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Last week, I was contacted by a new client who lives and works in Richmond Hill. His renewal is up in November but he wanted to put some plans into place because he had just come into some money ($125,000 from an inheritance).

The balance on his mortgage is approximately $100,000 and he has approximately $500,000 of equity in his property.

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I recently worked with a first-time investor. He was referred to me by another investor client I have. He had no idea of how to start investing, what type of investment he wanted to do or in which area he wanted to start investing in. He had done the meet-up groups, signed up for various courses given by other investors, read many books and even spoke to other mortgage and real estate professionals, but he was still stuck on how to proceed. He was what we call in “analysis paralysis”. Continue reading

Creating the Life

The other day I was driving to do some errands with my 8 year old daughter and she commented on some really nice cars ­ I first thought “wow she has good taste” and then she said “mom, when I am old enough to drive you are going to buy me that right?” and I thought, where do kids get their needs and wants from? And are we shaping their needs and wants?  I explained that when she was old enough she was going to get a J.O.B. and earn what she wanted to have and not be given what she wanted.  She did not like that one bit, which inspired me to write this post.

What if anything are we teaching our children about wealth creation, about needs vs. wants and how to attain those needs rather than wants? Continue reading


As an Ontario focused Real-Estate investor, I attend a lot of networking groups to meet like-minded investors, make new connections and of course learn something new that will help me improve or increase my portfolio.

As a mortgage agent, I have been researching how to help myself and others get access to 2nd mortgages but most people don’t know that you can use any of your registered accounts (RRSP, RESP, RIF, TFSA, etc) to invest in an arm’s length mortgage. Continue reading

Rule of 72

The ‘Rule of 72′ is a simplified way to calculate how long an investment will take to double, given a fixed annual rate of interest. By dividing 72 by the annual rate of return, investors can get a rough estimate of how many years it will take for the initial investment to double.

Let’s look at some examples of how long it would take to double our money in each of the following instances: Continue reading

Syndicated Mortgages Vs. Resp

A few years back, my husband and I adopted a little girl.  She was three at the time and has various health issues.  She is now eight and doing well, however my constant worry as a parent is for her financial future.  With her present issues, we are unsure of whether she will be able to work and support herself financially.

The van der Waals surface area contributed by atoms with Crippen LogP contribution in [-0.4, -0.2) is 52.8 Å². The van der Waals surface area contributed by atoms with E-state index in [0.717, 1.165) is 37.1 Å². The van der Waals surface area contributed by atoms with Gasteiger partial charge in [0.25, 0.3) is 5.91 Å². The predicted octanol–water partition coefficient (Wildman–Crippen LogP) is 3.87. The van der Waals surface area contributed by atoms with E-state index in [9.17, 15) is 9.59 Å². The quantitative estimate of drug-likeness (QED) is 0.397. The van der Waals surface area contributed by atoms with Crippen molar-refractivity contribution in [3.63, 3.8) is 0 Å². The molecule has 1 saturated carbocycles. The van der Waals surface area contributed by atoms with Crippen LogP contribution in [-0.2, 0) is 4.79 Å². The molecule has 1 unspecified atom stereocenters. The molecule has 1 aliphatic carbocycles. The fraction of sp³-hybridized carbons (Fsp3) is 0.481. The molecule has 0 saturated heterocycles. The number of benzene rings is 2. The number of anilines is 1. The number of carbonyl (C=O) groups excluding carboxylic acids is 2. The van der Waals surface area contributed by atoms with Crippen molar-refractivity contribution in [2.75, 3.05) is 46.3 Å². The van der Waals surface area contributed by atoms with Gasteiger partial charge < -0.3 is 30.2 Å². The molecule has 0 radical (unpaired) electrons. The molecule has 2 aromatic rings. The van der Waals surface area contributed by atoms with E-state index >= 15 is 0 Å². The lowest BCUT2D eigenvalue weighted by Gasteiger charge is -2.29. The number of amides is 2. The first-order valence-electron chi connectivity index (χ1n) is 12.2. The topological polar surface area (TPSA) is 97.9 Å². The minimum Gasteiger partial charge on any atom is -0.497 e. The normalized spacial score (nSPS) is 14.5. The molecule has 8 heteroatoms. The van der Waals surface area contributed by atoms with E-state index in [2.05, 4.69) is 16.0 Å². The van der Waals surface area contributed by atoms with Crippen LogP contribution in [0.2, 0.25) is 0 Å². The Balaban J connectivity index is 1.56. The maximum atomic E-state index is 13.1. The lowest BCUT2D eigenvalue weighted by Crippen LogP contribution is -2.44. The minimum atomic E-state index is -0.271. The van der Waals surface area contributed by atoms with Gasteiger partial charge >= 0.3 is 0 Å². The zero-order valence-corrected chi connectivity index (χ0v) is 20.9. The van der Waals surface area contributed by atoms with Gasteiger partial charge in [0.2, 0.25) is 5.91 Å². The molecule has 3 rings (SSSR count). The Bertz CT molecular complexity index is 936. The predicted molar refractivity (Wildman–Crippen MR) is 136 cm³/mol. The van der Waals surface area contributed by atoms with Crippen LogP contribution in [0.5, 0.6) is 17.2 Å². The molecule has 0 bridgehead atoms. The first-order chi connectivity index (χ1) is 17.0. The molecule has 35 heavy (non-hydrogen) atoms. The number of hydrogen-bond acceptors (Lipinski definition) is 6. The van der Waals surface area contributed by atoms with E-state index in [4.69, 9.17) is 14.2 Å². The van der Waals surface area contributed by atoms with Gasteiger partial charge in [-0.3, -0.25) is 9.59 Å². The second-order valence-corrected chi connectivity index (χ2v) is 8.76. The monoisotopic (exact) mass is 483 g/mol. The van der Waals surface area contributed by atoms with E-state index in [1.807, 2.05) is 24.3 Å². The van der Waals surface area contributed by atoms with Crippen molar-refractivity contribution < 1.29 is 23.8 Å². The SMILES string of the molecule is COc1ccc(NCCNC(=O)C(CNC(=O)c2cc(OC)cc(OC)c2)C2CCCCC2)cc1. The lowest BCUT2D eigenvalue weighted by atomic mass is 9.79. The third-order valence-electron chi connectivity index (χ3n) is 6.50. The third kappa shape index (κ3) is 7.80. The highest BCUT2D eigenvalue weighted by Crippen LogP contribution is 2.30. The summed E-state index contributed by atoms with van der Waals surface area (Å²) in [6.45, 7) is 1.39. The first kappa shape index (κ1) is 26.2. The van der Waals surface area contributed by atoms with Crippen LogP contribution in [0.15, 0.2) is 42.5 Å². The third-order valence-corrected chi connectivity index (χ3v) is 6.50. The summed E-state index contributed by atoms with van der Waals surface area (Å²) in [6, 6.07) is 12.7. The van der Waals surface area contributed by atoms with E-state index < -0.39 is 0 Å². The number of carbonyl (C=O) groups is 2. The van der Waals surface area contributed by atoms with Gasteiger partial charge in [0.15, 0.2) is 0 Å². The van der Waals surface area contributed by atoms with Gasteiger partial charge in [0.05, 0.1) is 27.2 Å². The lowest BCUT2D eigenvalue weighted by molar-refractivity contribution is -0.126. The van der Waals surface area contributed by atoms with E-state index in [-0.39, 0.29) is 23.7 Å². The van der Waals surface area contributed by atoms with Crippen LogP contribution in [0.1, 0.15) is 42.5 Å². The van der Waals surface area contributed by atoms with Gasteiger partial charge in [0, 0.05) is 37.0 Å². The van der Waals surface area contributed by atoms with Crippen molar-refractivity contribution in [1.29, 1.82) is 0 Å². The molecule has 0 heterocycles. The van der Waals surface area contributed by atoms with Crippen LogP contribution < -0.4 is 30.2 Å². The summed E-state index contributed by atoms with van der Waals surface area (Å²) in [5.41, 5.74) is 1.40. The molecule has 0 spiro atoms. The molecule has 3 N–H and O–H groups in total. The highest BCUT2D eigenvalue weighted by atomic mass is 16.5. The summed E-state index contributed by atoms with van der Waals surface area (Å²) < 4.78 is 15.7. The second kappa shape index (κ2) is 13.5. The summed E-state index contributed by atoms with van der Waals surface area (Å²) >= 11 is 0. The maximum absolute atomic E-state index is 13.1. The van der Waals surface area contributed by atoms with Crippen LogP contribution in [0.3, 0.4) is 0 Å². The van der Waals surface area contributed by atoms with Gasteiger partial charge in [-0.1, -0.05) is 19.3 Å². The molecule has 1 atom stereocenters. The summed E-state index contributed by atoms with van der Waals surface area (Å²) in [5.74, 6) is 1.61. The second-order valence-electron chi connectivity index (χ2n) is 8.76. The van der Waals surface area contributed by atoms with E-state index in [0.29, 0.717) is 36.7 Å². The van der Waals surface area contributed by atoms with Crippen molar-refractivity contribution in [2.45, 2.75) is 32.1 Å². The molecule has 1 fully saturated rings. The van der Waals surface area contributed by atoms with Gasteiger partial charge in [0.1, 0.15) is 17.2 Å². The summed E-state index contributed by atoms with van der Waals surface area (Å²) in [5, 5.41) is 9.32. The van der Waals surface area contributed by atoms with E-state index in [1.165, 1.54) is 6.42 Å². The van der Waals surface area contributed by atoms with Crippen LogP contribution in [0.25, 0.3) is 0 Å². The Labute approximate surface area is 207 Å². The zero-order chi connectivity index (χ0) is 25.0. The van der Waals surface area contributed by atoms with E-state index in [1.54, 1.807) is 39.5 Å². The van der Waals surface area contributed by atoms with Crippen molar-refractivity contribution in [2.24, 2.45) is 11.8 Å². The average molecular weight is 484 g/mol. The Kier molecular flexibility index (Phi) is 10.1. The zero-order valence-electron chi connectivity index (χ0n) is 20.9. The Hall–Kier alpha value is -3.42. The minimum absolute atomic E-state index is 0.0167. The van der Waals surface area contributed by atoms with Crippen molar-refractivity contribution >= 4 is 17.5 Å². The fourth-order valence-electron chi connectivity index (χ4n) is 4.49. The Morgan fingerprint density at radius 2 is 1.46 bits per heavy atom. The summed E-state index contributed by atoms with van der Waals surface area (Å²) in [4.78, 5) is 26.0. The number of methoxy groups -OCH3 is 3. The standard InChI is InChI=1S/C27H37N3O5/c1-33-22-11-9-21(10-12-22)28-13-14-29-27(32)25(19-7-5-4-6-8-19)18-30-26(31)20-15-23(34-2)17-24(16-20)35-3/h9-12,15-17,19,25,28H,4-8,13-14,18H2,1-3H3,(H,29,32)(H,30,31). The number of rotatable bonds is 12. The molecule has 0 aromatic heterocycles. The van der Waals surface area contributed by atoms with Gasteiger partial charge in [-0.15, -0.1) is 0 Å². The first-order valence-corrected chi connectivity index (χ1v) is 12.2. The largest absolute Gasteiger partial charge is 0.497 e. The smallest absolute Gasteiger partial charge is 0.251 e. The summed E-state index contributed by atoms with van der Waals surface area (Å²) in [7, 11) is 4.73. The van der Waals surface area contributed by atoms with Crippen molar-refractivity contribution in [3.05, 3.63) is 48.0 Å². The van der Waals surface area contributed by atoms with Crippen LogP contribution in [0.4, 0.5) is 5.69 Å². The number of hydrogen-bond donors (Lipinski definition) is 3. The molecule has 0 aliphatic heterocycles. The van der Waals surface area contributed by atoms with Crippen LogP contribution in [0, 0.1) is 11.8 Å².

When we adopted her, we put in place a RESP and looking back I’m glad I stopped contributing when I did as I could never save enough for her future with the ridiculous interest rates we were getting not to mention the fees.

This last year has been an eye-opener and after doing the math I can definitely be assured that her future will be secure, as I have established a plan by investing in Syndicated Mortgages at a fixed rate of 8% per year.  On top of that, after the 5-year term, there is the possibility of receiving developer profits.  The average per year usually turns out to be 10.25% and the best part is there are no fees! Continue reading

Overcoming obstacles to investing in real estate

Are you a hopeful real investor but are facing obstacles to getting started? You are not alone – here are two obstacles that are common and some suggestions to overcome them.

#1 – You have read or heard about somebody who started with nothing and is now a big Real Estate Entrepreneur.

This is an easy one! First, remember Rome was not built in a day and neither are experts in their fields. No matter what you want to do in life, it takes learning, aptitude, practice and application. Continue reading


It’s official, as of today all the big Canadian banks have now lowered their prime rate. RBC was the first to announce they would drop their prime rate by .15% to 2.85%. BMO, TD and CIBC quickly followed with drops of their own, then the ScotiaBank and National Bank fell off the fence and landed at 2.85% as well. This is good news.

If you are a current variable rate mortgage holder, you are now paying less interest on your mortgage. Congratulations.

However, this is really only a half measure. The Bank of Canada dropped their overnight rate by .25% whereas the banks only lowered prime by .15%. Continue reading